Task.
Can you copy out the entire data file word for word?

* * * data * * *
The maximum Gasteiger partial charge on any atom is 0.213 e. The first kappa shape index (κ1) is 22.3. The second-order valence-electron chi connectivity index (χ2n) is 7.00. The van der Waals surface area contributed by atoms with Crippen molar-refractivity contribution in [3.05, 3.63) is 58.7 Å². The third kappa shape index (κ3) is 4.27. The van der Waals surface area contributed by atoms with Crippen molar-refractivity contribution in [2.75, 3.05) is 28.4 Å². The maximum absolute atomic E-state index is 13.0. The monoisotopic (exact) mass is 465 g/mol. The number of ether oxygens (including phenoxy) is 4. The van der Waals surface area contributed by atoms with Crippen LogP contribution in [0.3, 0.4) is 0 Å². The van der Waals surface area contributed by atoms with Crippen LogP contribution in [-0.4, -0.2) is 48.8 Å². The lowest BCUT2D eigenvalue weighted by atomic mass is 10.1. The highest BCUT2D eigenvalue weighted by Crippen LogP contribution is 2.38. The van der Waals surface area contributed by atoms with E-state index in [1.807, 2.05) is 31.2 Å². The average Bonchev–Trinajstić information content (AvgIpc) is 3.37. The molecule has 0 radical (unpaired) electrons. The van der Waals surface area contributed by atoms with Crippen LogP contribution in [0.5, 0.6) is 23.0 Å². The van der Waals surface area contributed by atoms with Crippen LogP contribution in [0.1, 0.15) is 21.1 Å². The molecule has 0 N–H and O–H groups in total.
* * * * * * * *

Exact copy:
The maximum Gasteiger partial charge on any atom is 0.213 e. The first kappa shape index (κ1) is 22.3. The second-order valence-electron chi connectivity index (χ2n) is 7.00. The van der Waals surface area contributed by atoms with Crippen molar-refractivity contribution in [3.05, 3.63) is 58.7 Å². The third kappa shape index (κ3) is 4.27. The van der Waals surface area contributed by atoms with Crippen molar-refractivity contribution in [2.75, 3.05) is 28.4 Å². The maximum absolute atomic E-state index is 13.0. The monoisotopic (exact) mass is 465 g/mol. The number of ether oxygens (including phenoxy) is 4. The van der Waals surface area contributed by atoms with Crippen LogP contribution in [0.3, 0.4) is 0 Å². The van der Waals surface area contributed by atoms with Crippen LogP contribution in [-0.4, -0.2) is 48.8 Å². The lowest BCUT2D eigenvalue weighted by atomic mass is 10.1. The highest BCUT2D eigenvalue weighted by Crippen LogP contribution is 2.38. The van der Waals surface area contributed by atoms with E-state index in [1.807, 2.05) is 31.2 Å². The average Bonchev–Trinajstić information content (AvgIpc) is 3.37. The molecule has 0 radical (unpaired) electrons. The van der Waals surface area contributed by atoms with Crippen LogP contribution in [0.5, 0.6) is 23.0 Å². The van der Waals surface area contributed by atoms with Crippen LogP contribution in [0.1, 0.15) is 21.1 Å². The molecule has 0 N–H and O–H groups in total.